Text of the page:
Issue 10, 2020

A revised mechanistic model for sodium insertion in hard carbons


Hard carbons have shown considerable promise as anodes for emerging sodium-ion battery technologies. Current understanding of sodium-storage behaviour in hard carbons attributes capacity to filling of graphitic interlayers and pores, and adsorption at defects, although there is still considerable debate regarding the voltages at which these mechanisms occur. Here, ex situ23Na solid-state NMR and total scattering studies on a systematically tuned series of hard carbons revealed the formation of increasingly metallic sodium clusters in direct correlation to the growing pore size, occurring only in samples which exhibited a low voltage plateau. Combining experimental results with DFT calculations, we propose a revised mechanistic model in which sodium ions store first simultaneously and continuously at defects, within interlayers and on pore surfaces. Once these higher energy binding sites are filled, pore filling occurs during the plateau region, where the densely confined sodium takes on a greater degree of metallicity.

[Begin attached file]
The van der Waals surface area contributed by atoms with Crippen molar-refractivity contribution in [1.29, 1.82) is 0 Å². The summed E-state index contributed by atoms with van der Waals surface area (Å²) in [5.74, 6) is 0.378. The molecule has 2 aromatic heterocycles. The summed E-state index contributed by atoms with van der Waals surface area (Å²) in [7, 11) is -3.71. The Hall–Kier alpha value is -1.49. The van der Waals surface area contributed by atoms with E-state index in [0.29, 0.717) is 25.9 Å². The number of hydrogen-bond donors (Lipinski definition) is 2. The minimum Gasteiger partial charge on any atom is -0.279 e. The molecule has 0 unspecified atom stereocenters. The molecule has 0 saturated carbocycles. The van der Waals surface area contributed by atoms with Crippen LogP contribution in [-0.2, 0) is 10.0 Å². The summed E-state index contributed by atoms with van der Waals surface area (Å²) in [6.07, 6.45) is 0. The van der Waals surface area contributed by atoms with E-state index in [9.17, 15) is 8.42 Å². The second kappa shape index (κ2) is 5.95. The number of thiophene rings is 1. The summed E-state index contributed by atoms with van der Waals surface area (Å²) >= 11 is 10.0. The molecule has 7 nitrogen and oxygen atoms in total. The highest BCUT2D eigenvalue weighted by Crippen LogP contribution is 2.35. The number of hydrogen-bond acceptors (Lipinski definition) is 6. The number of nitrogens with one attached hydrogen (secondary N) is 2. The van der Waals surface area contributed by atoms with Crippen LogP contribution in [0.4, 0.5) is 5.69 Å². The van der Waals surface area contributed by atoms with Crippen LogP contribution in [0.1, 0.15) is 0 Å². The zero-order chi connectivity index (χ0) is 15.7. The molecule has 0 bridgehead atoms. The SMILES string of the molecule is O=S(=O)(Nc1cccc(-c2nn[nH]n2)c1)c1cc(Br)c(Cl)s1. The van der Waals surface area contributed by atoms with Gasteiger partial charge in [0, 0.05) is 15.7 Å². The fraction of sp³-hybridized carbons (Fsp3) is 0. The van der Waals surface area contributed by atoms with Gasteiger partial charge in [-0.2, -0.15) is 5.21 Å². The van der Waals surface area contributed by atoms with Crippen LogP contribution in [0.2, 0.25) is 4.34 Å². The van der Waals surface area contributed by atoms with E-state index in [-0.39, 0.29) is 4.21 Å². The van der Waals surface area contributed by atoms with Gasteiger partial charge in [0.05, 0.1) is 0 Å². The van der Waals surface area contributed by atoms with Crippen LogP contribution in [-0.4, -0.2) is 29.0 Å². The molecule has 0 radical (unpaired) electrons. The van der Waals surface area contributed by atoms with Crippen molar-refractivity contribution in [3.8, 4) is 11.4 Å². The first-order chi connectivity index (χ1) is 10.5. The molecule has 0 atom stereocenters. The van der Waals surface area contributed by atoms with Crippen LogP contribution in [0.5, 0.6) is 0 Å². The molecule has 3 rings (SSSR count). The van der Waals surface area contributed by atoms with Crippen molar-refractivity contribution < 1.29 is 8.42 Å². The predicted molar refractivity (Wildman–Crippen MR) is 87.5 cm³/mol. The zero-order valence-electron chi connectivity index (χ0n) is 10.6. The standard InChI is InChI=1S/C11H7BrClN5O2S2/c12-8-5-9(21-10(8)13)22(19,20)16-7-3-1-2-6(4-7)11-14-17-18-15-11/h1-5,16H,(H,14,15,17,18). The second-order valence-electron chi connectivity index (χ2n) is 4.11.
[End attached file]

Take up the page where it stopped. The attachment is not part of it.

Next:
Graphical abstract: A revised mechanistic model for sodium insertion in hard carbons

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Article information

Article type
01 May 2020
31 Jul 2020
First published
07 Aug 2020
This article is Open Access
Creative Commons BY license

Energy Environ. Sci., 2020,13, 3469-3479

A revised mechanistic model for sodium insertion in hard carbons

H. Au, H. Alptekin, A. C. S. Jensen, E. Olsson, C. A. O’Keefe, T. Smith, M. Crespo-Ribadeneyra, T. F. Headen, C. P. Grey, Q. Cai, A. J. Drew and M. Titirici, Energy Environ. Sci., 2020, 13, 3469 DOI: 10.1039/D0EE01363C

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